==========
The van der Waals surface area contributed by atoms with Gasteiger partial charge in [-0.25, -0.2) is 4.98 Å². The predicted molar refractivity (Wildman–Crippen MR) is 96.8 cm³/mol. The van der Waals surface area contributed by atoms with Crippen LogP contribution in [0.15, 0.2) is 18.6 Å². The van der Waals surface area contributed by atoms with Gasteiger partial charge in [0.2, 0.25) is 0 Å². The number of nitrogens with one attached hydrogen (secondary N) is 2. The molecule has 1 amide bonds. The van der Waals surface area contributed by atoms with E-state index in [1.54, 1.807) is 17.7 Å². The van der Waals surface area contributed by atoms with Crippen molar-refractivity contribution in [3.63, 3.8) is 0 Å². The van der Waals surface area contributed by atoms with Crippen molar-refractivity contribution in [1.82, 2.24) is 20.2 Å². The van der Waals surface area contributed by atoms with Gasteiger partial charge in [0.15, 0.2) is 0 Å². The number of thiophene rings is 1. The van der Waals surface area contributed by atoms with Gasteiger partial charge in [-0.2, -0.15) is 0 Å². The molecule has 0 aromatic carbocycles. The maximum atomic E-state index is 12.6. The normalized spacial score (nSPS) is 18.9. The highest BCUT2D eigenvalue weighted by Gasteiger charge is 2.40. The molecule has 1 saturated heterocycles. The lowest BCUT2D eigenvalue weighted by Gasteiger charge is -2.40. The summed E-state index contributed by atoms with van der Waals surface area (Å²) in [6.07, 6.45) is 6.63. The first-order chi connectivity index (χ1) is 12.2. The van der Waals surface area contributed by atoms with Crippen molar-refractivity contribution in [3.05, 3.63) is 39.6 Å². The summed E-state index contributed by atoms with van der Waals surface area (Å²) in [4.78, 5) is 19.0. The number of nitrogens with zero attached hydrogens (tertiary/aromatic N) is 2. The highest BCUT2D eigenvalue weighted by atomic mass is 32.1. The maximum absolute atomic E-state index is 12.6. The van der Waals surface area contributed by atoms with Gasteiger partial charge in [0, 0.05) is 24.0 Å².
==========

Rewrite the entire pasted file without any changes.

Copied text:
The van der Waals surface area contributed by atoms with Gasteiger partial charge in [-0.25, -0.2) is 4.98 Å². The predicted molar refractivity (Wildman–Crippen MR) is 96.8 cm³/mol. The van der Waals surface area contributed by atoms with Crippen LogP contribution in [0.15, 0.2) is 18.6 Å². The van der Waals surface area contributed by atoms with Gasteiger partial charge in [0.2, 0.25) is 0 Å². The number of nitrogens with one attached hydrogen (secondary N) is 2. The molecule has 1 amide bonds. The van der Waals surface area contributed by atoms with E-state index in [1.54, 1.807) is 17.7 Å². The van der Waals surface area contributed by atoms with Crippen molar-refractivity contribution in [3.63, 3.8) is 0 Å². The van der Waals surface area contributed by atoms with Crippen molar-refractivity contribution in [1.82, 2.24) is 20.2 Å². The van der Waals surface area contributed by atoms with Gasteiger partial charge in [0.15, 0.2) is 0 Å². The number of thiophene rings is 1. The van der Waals surface area contributed by atoms with Gasteiger partial charge in [-0.2, -0.15) is 0 Å². The molecule has 0 aromatic carbocycles. The maximum atomic E-state index is 12.6. The normalized spacial score (nSPS) is 18.9. The highest BCUT2D eigenvalue weighted by Gasteiger charge is 2.40. The molecule has 1 saturated heterocycles. The lowest BCUT2D eigenvalue weighted by Gasteiger charge is -2.40. The summed E-state index contributed by atoms with van der Waals surface area (Å²) in [6.07, 6.45) is 6.63. The first-order chi connectivity index (χ1) is 12.2. The van der Waals surface area contributed by atoms with Crippen molar-refractivity contribution in [3.05, 3.63) is 39.6 Å². The summed E-state index contributed by atoms with van der Waals surface area (Å²) in [4.78, 5) is 19.0. The number of nitrogens with zero attached hydrogens (tertiary/aromatic N) is 2. The highest BCUT2D eigenvalue weighted by atomic mass is 32.1. The maximum absolute atomic E-state index is 12.6. The van der Waals surface area contributed by atoms with Gasteiger partial charge in [0, 0.05) is 24.0 Å².